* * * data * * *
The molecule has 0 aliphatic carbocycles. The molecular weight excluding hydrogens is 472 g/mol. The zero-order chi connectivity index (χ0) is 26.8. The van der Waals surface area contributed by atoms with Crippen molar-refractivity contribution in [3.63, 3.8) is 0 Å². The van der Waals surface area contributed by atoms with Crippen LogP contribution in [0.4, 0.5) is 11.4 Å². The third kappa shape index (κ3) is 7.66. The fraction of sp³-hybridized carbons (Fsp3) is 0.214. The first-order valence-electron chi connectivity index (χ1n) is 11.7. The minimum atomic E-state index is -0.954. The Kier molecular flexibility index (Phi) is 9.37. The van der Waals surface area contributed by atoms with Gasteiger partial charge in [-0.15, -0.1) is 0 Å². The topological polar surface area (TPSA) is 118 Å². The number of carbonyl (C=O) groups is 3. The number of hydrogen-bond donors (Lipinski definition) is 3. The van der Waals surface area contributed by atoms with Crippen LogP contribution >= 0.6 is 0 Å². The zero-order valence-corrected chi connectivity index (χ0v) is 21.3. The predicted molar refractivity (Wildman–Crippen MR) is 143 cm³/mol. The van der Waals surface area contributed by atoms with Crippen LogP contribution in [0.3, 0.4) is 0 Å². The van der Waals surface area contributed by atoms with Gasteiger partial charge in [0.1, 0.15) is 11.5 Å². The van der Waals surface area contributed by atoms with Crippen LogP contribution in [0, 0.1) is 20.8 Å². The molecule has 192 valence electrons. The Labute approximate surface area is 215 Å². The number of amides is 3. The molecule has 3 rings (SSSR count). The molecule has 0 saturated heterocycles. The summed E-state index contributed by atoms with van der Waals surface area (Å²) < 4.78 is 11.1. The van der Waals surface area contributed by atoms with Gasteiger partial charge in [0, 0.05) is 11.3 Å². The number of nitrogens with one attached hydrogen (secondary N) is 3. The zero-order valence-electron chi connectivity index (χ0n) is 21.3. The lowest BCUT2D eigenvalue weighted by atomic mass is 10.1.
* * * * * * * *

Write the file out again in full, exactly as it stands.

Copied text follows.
The molecule has 0 aliphatic carbocycles. The molecular weight excluding hydrogens is 472 g/mol. The zero-order chi connectivity index (χ0) is 26.8. The van der Waals surface area contributed by atoms with Crippen molar-refractivity contribution in [3.63, 3.8) is 0 Å². The van der Waals surface area contributed by atoms with Crippen LogP contribution in [0.4, 0.5) is 11.4 Å². The third kappa shape index (κ3) is 7.66. The fraction of sp³-hybridized carbons (Fsp3) is 0.214. The first-order valence-electron chi connectivity index (χ1n) is 11.7. The minimum atomic E-state index is -0.954. The Kier molecular flexibility index (Phi) is 9.37. The van der Waals surface area contributed by atoms with Gasteiger partial charge in [-0.15, -0.1) is 0 Å². The topological polar surface area (TPSA) is 118 Å². The number of carbonyl (C=O) groups is 3. The number of hydrogen-bond donors (Lipinski definition) is 3. The van der Waals surface area contributed by atoms with Crippen LogP contribution >= 0.6 is 0 Å². The zero-order valence-corrected chi connectivity index (χ0v) is 21.3. The predicted molar refractivity (Wildman–Crippen MR) is 143 cm³/mol. The van der Waals surface area contributed by atoms with Crippen LogP contribution in [0.3, 0.4) is 0 Å². The van der Waals surface area contributed by atoms with Gasteiger partial charge in [0.1, 0.15) is 11.5 Å². The van der Waals surface area contributed by atoms with Crippen LogP contribution in [0, 0.1) is 20.8 Å². The molecule has 192 valence electrons. The Labute approximate surface area is 215 Å². The number of amides is 3. The molecule has 3 rings (SSSR count). The molecule has 0 saturated heterocycles. The summed E-state index contributed by atoms with van der Waals surface area (Å²) < 4.78 is 11.1. The van der Waals surface area contributed by atoms with Gasteiger partial charge in [0, 0.05) is 11.3 Å². The number of nitrogens with one attached hydrogen (secondary N) is 3. The zero-order valence-electron chi connectivity index (χ0n) is 21.3. The lowest BCUT2D eigenvalue weighted by atomic mass is 10.1.